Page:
Son of Angela Pareto and the Marquis of Reggio. Tommaso felt a call to the priesthood at age 20; he studied and was ordained on 18 September 1841. Vice-rector of the seminary in Genoa, Italy at age 25. Rector of the seminary in Chiavari, Italy.
Helped found The Catholic Standard, the first Catholic newspaper. In 1865 the Standard and 25 other papers supported slates of Catholic candidates, hoping to found a Catholic political party. However, in 1874 Catholics were told they could not vote, and Father Tommaso closed the paper.
Bishop of Ventimiglia, Italy in 1877; the diocese was so poor, Tommaso had to travel to his parishes on a mule. He opened new parishes, organized three synods and liturgical revival, set up teaching programs. Prayed every night from 3 to 6 a.m., and never let anyone see him worry. Founded the Sisters of Saint Martha in 1878, a congregation devoted to caring for the poor.
Following an earthquake in 1887, he worked with the injured in the rubble, and ordered his priests to use all resources to help the displaced. Founded orphanages at Ventimiglia and San Remo, Italy to house, educate, and train children who had lost their families in the quake.
In 1892 he asked the Pope to relieve him of his duties; instead, on 11 July the Pope appointed him archbishop of Genoa, Italy. The city was politically complex and tense, but his humble, open, pious generosity won over many, and people in and out of the Church came to him with problems. Set up a network to help immigrants, worked for Catholic lay associations, supported limited work hours and complete days off for working people – radical notions in those days. He died while on pilgrimage with a group of other bishops and clergy.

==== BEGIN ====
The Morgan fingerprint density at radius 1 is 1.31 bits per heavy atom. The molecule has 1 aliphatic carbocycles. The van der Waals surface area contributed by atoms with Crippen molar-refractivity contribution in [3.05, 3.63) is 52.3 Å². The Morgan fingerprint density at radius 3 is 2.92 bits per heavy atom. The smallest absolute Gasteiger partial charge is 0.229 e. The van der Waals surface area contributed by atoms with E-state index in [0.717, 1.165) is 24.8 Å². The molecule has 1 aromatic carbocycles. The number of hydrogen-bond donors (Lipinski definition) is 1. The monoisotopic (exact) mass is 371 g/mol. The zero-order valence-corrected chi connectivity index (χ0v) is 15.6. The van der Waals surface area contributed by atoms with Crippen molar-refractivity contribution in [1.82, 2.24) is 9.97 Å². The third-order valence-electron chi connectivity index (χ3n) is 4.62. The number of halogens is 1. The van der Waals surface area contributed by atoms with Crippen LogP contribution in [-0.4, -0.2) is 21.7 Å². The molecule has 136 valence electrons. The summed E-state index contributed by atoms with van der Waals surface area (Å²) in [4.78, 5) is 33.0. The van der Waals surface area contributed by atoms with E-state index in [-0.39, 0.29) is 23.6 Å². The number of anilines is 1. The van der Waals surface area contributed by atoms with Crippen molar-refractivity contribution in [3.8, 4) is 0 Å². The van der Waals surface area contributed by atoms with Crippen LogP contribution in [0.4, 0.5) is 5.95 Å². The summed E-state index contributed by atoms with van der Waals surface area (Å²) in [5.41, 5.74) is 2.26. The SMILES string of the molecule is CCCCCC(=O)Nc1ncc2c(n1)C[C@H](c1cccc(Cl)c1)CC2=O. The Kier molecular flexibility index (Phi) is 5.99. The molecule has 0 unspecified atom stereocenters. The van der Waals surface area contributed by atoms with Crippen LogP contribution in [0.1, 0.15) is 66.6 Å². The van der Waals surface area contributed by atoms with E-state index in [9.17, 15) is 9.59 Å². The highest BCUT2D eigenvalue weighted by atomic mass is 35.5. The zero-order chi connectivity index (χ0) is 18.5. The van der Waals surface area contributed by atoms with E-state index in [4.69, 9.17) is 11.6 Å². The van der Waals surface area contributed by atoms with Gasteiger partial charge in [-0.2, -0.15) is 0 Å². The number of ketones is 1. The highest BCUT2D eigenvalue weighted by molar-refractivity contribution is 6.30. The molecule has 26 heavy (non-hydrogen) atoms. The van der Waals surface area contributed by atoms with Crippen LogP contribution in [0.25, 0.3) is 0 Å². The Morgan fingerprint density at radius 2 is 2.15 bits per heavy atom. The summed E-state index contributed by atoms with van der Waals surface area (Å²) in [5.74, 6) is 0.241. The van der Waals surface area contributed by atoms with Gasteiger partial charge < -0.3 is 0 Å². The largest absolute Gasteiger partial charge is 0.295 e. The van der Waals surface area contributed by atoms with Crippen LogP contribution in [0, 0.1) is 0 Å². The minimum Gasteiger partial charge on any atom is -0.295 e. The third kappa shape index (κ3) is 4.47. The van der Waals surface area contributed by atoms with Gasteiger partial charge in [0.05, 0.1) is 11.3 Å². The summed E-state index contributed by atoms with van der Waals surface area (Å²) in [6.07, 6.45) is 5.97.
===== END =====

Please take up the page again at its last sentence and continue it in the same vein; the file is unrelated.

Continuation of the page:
- afternoon of 22 November 1901 at Triora, Imperia, Italy of natural causes
- funeral held at the Cathedral of San Lorenzo, Genoa, Italy
- 3 September 2000 by Pope John Paul II
- the beatification miracle involved the healing of Pabla Valdenegro Romero, a six-year-old girl, of Guillain-Barré Syndrome (polyradiculoneuritis), with albumin-cytological dissociation, ascending paralysis with cranial nerve involvement, quadriplegia, prolonged respiratory failure, two cardiac arrests, subcutaneous emphysema, and other infectious pulmonary complications in Valpariso, Chile, on 10 November 1985
- if you have information relevant to the canonization of Blessed Tommaso, contact
Suore di Santa Marta
Via Virginio Orsini, 25
00192 Roma, ITALY
- Archdiocese of Genoa, Italy
- Homily at the Beatification of Blessed Tommaso, by Pope John Paul II
- Catholic Online
- Hagiography Circle
- Kirken i Norge
- L’Osservatore Romano
- Santi e Beati
“Be doers of the word, and not hearers only” (Jas 1: 22). These words of the Apostle James make us think of the life and apostolate of Tommaso Reggio, a priest and journalist who later became Bishop of Ventimiglia and finally Archbishop of Genoa. He was a man of faith and culture, and as a Pastor he knew how to be an attentive guide to the faithful in every circumstance. Sensitive to the many sufferings and the poverty of his people, he took responsibility for providing prompt help in all situations of need. Precisely with this in mind, he founded the religious family of the Sisters of Saint Martha, entrusting to them the task of assisting the Pastors of the Church especially in the areas of charity and education.
His message can be summed up in two words: truth and charity. Truth, first of all, which means attentive listening to God’s word and courageous zeal in defending and spreading the teachings of the Gospel. Then charity, which spurs people to love God and, for love of him, to embrace everyone since they are brothers and sisters in Christ. If there was a preference in Tommaso Reggio’s choices, it was for those who found themselves in hardship and suffering. This is why he is presented today as a model for Bishops, priest and lay people, as well as for those who belong to his spiritual family. - from the homily of Pope John Paul II at the beatification of Blessed Tommaso
- “Blessed Tommaso Reggio“. Saints.SQPN.com. 9 January 2014. Web. 27 January 2015. <>